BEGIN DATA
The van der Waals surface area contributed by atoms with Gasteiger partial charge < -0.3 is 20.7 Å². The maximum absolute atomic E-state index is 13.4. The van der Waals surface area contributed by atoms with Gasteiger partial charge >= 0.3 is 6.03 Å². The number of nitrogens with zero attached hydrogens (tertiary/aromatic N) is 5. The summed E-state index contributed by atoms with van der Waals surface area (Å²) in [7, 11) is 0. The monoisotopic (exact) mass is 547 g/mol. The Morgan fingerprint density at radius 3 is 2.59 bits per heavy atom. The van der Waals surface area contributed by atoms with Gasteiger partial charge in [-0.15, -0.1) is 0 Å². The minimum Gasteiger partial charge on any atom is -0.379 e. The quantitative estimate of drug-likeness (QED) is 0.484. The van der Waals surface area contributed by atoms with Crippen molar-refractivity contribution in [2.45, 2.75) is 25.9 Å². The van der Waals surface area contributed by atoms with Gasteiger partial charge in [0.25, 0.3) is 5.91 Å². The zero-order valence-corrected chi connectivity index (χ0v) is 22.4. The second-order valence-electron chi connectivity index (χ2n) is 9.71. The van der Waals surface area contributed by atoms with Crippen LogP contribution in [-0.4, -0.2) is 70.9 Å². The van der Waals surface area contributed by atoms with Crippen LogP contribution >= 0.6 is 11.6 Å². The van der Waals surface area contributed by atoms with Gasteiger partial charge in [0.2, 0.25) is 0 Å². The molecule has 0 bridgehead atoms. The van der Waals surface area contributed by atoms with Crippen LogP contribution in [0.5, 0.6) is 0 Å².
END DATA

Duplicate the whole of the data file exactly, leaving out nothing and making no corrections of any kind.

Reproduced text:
The van der Waals surface area contributed by atoms with Gasteiger partial charge < -0.3 is 20.7 Å². The maximum absolute atomic E-state index is 13.4. The van der Waals surface area contributed by atoms with Gasteiger partial charge >= 0.3 is 6.03 Å². The number of nitrogens with zero attached hydrogens (tertiary/aromatic N) is 5. The summed E-state index contributed by atoms with van der Waals surface area (Å²) in [7, 11) is 0. The monoisotopic (exact) mass is 547 g/mol. The Morgan fingerprint density at radius 3 is 2.59 bits per heavy atom. The van der Waals surface area contributed by atoms with Gasteiger partial charge in [-0.15, -0.1) is 0 Å². The minimum Gasteiger partial charge on any atom is -0.379 e. The quantitative estimate of drug-likeness (QED) is 0.484. The van der Waals surface area contributed by atoms with Crippen molar-refractivity contribution in [2.45, 2.75) is 25.9 Å². The van der Waals surface area contributed by atoms with Gasteiger partial charge in [0.25, 0.3) is 5.91 Å². The zero-order valence-corrected chi connectivity index (χ0v) is 22.4. The second-order valence-electron chi connectivity index (χ2n) is 9.71. The van der Waals surface area contributed by atoms with Crippen LogP contribution in [-0.4, -0.2) is 70.9 Å². The van der Waals surface area contributed by atoms with Crippen LogP contribution >= 0.6 is 11.6 Å². The van der Waals surface area contributed by atoms with Gasteiger partial charge in [0.2, 0.25) is 0 Å². The molecule has 0 bridgehead atoms. The van der Waals surface area contributed by atoms with Crippen LogP contribution in [0.5, 0.6) is 0 Å².